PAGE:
Body Image.

Lets talk about body image!

We can be so critical in how we see ourselves. Too fat, too skinny, bad skin, bad hair…every person has one aspect of their bodies that they do not like or wish they could change. Add in chronic illness, surgery or an ostomy; these insecurities amplify.

During my first few years of having an ileostomy I hated myself. I was just so desperate to feel and look normal again. I was desperate to dress like my friends and not have to worry about my bag leaking or showing through my clothing. I felt so pressured to ‘fit in’ or look a certain way.

I found it really hard not to compare myself to others, especially when I wasn’t as confident with myself as I should  have been and having an ileostomy is a big part of why I felt like this.

I was 13 when I had my ileostomy, I am now 22 and my mindset has completely changed. I am more confident than ever about my body and my ostomy. I have learnt to accept and love my insecurities. It took time, but it happened.

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( Illustrations by the very talented @emjayuc http://www.mjpix.com )

The reality is that no matter how body positive we consider ourselves to be, we sometimes can’t help but feel like something is wrong with us… Because that’s what we’ve been told from Day 1. Personally, I preach self love constantly. But does that mean I wake up every day feeling like Beyoncé? No.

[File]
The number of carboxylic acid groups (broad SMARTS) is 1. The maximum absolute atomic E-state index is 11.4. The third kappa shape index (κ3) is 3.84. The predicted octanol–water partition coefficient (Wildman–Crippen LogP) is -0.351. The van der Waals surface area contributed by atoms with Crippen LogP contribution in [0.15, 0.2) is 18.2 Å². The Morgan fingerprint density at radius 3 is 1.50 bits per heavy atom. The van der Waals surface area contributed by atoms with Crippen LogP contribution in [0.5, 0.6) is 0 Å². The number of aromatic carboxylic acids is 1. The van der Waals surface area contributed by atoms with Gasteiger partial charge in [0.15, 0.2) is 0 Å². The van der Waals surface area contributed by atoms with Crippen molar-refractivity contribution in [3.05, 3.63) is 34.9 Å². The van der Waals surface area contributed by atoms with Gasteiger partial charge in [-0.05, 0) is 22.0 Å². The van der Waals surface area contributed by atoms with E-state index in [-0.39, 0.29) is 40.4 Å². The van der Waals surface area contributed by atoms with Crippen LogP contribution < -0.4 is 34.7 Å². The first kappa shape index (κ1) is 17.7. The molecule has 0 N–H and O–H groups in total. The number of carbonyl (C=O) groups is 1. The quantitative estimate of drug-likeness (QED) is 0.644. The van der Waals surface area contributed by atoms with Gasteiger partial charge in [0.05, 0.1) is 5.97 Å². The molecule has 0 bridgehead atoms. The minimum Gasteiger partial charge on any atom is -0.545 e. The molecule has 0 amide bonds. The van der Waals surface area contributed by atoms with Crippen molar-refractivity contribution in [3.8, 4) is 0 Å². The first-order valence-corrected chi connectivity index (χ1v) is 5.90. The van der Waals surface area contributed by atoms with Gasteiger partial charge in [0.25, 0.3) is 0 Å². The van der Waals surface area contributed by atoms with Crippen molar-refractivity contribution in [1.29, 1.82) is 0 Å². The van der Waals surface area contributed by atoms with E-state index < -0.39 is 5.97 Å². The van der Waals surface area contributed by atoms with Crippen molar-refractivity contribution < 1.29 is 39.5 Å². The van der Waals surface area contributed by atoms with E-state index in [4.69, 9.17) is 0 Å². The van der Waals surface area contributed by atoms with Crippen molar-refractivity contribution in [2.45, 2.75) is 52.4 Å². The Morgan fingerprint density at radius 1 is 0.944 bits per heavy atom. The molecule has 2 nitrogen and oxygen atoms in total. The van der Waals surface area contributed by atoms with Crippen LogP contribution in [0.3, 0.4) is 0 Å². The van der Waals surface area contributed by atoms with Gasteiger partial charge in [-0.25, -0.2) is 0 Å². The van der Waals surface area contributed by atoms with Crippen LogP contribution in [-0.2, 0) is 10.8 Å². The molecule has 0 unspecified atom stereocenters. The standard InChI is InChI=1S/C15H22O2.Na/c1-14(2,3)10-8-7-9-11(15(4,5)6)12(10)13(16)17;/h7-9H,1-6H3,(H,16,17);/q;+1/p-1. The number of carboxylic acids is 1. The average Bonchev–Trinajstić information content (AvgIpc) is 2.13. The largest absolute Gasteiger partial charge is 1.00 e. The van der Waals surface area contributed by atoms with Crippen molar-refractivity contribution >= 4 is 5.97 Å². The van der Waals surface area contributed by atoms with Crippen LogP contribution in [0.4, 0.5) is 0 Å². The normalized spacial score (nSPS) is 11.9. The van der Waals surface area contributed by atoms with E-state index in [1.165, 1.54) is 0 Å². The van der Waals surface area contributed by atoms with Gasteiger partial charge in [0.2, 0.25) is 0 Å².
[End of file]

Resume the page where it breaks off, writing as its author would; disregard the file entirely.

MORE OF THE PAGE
These days, I don’t usually take it out on my body at least. I know that it isn’t my ostomy’s fault that I’m feeling down. I know that those feelings are a product of a culture that seems to think that scars/stretch marks or cellulite is the worst thing a person can have. But that acknowledgment can still result in misery.

if you’re struggling with body image and loving yourself and your insecurities then here’s some tips on how you can start to love yourself again.

Talk about it. Share your feelings and experience with people who have gone through similar things. There are so many amazing charities and individuals on social media that post about their experiences and stories. There is an amazing ostomy community filled with inspirational people. Reach out, share your story and connect with others.

Accept your insecurities. Looking at your scars for the first time can be emotional and every person is different. Don’t feel pressured and choose a time when you are ready. See it as proof that you have survived. Without it, you could not be whole.

Fake it till you make it. Even if you don’t feel confident about how you look try to have a positive outlook. When you’re getting ready for the day, tell yourself you look good, even if you don’t believe it. Replace a critical thought with a positive affirmation: “I look great today!”. Post pictures of your insecurity, show people what you’ve overcome and how much you’re rocking your scar/ostomy. By posting pictures you’re not only raising awareness but you’re also educating others on what you’ve been through.

Take your time. It won’t happen overnight but give yourself the time and space to accept your new body. Your scars will begin to fade and become less visible. And gradually regaining your regular schedule of work, leisure and exercise will help to make you feel more like yourself.

As a society, we are becoming more open to discussing our body image and challenging the perception of an ideal body. Reminding yourself that you are not the only person feeling this way can help you feel a little less alone.

As aways, Thanks for reading.

Angelina x

 

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